• I believe this is the correct immediate action needed. I would also indicate the extremely concerning behavior were the statements, "she wanted to kill me, ... she wants to be dead". Even at that age murder and suicidal thoughts should trigger immediate action as you have defined here. – rfornal Nov 23 '16 at 1:46

Lately she has started being violent physically and verbally to me when she gets reprimanded or put in time out.... She is normally a sweet, passionate, and loving child. There are no problems in school at all.

Doctors like to be informed when there is a big change such as the one you have described. So, if you haven't put your daughter's doctor in the picture about what's going on, this would be a great place to start. When you're making the appointment, you could say, for example, "We've seen a drastic change in her behavior and personality over the past (x weeks or months)."

In the meantime, I would suggest that you think about things this way: your daughter is clearly going through some kind of personal crisis (although we don't understand what's causing it yet). This would be a good time to sift through your expectations and thin them waay out, so that you rarely, if ever, have to give her a time out or reprimand her. Try to set things up in such a way that you can honestly find something to give her sincere positive feedback about every day. (It doesn't have to be effusive.)

The basic idea is to try to limit the feedback you give her to the positive kind, over the short term, at least. Catch her in the act of doing some sort of desired behavior, and give her positive feedback for that.


I just realized I misread your daughter's age, and was assuming she is currently 8, but now I noticed she is actually 5.

For age 5, a lengthy time-out in the bedroom can feel intolerable. Once you get out of this crisis, and are ready to institute time-outs again, take a look at my approach, which I wrote up here: https://parenting.stackexchange.com/a/19585/14336

  • I don't understand the down-vote of this answer. Upvoted. – Marc Nov 16 '16 at 18:46

(If you are in a location that permits) When sending her to her room, the very second she starts banging the door is the ideal time to loudly and swiftly march into the room with an intense look and give her a few firm spanks to the bottom while explaining in a controlled manner that kicking and banging the door is not okay.

The reason you do it the very instant she starts kicking the door is to make the connection unmistakably clear that the spanking is related to that behavior alone and not for her being upset, sad, etc, and you may even explain that while you're doing it.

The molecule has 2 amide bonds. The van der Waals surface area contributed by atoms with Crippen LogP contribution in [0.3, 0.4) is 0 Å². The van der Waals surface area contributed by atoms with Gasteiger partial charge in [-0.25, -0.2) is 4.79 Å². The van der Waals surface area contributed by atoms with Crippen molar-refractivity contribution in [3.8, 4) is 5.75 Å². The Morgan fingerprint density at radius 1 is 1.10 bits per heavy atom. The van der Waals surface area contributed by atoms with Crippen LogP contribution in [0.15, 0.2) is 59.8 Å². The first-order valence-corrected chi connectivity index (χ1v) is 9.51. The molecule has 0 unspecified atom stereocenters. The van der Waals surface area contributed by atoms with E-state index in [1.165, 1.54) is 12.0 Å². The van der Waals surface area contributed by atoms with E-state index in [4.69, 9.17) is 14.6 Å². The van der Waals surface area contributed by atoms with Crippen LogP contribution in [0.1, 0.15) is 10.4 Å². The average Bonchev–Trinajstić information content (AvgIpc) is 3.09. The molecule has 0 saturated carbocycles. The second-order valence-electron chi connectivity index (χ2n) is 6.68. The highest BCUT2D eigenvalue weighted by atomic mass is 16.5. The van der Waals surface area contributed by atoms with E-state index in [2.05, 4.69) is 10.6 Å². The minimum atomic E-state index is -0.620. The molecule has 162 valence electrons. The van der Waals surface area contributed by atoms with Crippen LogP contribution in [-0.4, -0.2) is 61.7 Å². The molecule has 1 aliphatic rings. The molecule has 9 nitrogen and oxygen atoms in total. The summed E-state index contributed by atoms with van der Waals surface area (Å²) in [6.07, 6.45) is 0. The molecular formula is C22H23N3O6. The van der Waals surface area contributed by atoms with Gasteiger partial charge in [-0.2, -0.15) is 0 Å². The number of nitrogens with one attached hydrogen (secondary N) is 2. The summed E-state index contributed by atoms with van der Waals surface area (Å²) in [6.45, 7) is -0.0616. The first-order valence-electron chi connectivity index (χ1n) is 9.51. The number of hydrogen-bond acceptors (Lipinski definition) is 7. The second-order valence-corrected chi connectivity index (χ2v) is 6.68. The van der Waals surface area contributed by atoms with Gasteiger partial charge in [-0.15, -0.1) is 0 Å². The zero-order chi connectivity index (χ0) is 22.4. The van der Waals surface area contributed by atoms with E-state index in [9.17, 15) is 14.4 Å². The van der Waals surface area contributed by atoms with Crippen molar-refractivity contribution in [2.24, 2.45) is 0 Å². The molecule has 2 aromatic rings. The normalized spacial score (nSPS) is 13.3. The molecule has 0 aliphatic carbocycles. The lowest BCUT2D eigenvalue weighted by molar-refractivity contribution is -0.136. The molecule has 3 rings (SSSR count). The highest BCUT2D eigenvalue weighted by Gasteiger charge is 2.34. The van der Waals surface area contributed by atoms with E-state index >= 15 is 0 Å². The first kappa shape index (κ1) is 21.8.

(If you do use spanking, it needs to be known to the child exactly why it's being done, ideally they would know before hand it's a consequence for a specific action, consistently, and never done in anger.)

As the other poster pointed out, it sounds like there may be something else bothering her, so I'd also suggest following up with asking what's wrong and trying to find the root cause. Hugs afterward, can help alleviate any feelings that you "hate" them and reinforce that you are providing structure. It sounds to me like she needs some hard boundaries. Again, talk afterward to "talk it out."

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    "...loudly and swiftly march into the room with an intense look and give her a few firm spanks to the bottom..." And how will a 5 year old differentiate this from anger? ("... it needs to be... never done in anger.") Is spanking really the appropriate way to react to non-violent but immature behavior? I don't believe it is. Time outs done consistently and with love and respect were very effective in my home. – anongoodnurse Nov 16 '16 at 3:47
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    Physics - be aware that what you are suggesting is actually illegal in some countries. Aside from that, extensive research (outlined in various posts on this site) indicates that physical punishment does not have positive effects. – Rory Alsop Nov 16 '16 at 10:45
  • @anongoodnurse There is a difference between authoritatively and angrily - authoritatively is the goal. (The rest of your comment amounts to a difference of opinion, so I'll avoid a lengthy debate) – Physics-Compute Nov 16 '16 at 11:49
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    Can you provide more explanation how a physical response from the parent is going to reduce the unwanted physical actions the child is performing? I don't see a correlation in this answer, just a proposed method of discipline, so I don't easily understand how this is going to improve things for the OP. – Acire Nov 16 '16 at 12:35
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    What I'm asking is how a physical response from the parent is likely to reduce the unwanted physical actions the child is performing when she gets really upset? It may establish a boundary, but how does it convey that a physical response is not an appropriate reaction? I don't understand the connection. – Acire Nov 16 '16 at 12:44